Validating the “be, do, have” theory by Zig Ziglar is the best way to work towards becoming the best at your trade. The theory? “You’ve got to be before you can do and do before you can have.” Be yourself, be the good version of yourself, and you will reach the top.
“You’ve got to be before you can do and do before you can have.”
With his book Success For Dummies, Ziglar discusses his foolproof theory for developing public speaking excellence. It is the idea that before you can be successful, you have to “be a person of character and do the right things, and then you can have the things you really want!” John P. Hayes discusses this theory in his book Successful Persuasion Through Public Speaking, and asserts that validating this theory is a major step on the road to becoming successful.
Before you can get what you want or have what you want in life, you must first be the kind of person you would want to take home to meet your own parents by having good character and living a morally stable life. Do right in every opportunity – even when others are doing wrong. This will allow you to truly know who you are in life and what you want. It will allow you to seek what you want and become the type of person you want to be without allowing others to influence you towards paths that you are not passionate about or that you should not stray towards.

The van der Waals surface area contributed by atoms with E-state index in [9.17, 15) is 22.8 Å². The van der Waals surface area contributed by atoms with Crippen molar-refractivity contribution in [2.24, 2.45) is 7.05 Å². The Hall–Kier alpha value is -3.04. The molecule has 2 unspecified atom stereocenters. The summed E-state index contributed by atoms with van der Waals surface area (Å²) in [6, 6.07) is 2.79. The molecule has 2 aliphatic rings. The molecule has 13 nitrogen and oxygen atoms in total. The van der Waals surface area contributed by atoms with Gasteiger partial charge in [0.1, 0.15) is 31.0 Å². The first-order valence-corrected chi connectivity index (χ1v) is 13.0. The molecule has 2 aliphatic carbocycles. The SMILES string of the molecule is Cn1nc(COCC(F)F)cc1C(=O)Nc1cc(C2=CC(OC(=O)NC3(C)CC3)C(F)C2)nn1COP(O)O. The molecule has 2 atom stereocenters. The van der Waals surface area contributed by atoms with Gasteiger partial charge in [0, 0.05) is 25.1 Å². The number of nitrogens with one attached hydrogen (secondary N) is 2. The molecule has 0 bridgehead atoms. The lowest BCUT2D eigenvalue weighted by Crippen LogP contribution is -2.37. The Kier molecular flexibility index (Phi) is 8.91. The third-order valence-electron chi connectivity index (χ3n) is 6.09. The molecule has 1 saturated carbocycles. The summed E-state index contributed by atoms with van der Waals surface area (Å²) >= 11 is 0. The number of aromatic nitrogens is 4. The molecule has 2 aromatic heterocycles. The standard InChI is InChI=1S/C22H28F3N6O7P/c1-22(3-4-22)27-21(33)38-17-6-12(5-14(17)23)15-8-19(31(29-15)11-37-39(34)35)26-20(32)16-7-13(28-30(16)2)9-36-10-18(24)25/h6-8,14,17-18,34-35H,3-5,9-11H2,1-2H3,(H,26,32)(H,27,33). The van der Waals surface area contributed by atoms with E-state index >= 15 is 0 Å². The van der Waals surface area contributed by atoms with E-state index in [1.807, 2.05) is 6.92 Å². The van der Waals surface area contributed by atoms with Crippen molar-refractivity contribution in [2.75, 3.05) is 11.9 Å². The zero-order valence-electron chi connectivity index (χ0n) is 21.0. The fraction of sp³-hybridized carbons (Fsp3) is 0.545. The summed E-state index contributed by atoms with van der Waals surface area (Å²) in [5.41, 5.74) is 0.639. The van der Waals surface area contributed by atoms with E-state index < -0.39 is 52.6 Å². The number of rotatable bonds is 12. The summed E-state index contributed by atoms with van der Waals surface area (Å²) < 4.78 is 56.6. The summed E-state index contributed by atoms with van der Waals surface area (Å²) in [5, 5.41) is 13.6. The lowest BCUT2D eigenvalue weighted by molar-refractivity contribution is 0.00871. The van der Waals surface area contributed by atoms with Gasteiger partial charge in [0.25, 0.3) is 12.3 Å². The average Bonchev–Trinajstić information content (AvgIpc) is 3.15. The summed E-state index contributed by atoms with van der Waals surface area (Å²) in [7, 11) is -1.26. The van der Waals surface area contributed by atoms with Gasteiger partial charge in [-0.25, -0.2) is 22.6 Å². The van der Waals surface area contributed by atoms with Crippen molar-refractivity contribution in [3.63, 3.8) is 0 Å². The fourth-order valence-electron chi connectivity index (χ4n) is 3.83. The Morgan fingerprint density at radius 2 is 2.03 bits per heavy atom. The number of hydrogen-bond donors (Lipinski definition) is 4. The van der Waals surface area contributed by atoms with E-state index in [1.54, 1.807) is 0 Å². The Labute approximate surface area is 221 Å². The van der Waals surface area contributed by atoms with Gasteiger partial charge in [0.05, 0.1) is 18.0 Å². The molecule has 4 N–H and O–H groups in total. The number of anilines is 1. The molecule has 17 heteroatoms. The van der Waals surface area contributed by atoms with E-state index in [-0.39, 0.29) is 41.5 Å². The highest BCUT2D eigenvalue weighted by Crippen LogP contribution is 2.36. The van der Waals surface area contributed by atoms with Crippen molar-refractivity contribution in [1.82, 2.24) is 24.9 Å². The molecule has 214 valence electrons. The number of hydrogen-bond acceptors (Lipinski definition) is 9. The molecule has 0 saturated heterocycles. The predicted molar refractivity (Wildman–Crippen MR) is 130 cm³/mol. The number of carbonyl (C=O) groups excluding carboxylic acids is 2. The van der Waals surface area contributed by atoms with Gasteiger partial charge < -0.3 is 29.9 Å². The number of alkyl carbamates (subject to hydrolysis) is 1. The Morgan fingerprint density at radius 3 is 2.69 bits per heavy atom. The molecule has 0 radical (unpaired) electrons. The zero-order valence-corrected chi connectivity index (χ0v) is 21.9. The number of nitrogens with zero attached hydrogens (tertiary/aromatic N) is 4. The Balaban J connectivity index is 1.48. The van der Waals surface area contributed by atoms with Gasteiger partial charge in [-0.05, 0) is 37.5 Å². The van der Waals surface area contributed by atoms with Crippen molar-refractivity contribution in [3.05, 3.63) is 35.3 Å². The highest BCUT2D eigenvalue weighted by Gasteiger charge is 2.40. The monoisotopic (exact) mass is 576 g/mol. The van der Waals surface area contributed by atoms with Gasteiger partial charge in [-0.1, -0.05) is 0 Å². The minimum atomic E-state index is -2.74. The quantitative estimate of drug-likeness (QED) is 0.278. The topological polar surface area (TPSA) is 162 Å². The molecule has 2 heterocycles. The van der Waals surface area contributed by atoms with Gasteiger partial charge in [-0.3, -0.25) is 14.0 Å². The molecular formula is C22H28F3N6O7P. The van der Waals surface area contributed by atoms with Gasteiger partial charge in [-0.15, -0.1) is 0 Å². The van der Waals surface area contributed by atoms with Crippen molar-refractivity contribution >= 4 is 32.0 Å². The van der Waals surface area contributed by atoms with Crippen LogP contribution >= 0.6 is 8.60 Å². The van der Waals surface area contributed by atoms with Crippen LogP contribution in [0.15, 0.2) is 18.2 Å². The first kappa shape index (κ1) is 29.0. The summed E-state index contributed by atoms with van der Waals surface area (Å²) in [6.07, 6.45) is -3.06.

When you are seeking to become the best at something, you must truly be passionate about that something. If not, you will give up when the going gets tough. You will not care to work those extra few hours or go that extra mile because if you are not walking down a path towards where you want to go most in life – it is easy to give up. Nothing is on the line holding you there because there are alternative paths you can take.
When it comes to holding yourself to high moral standards, it is imperative that you remember what you stand for. When it comes to reaching for your own goals in life, it is imperative that you remember what kind of person you want to be. So it is logical to conclude that when you are seeking excellence – from public speaking to any profession – the best way to become the best is to employ the “be, do, have” theory.
Originally published here
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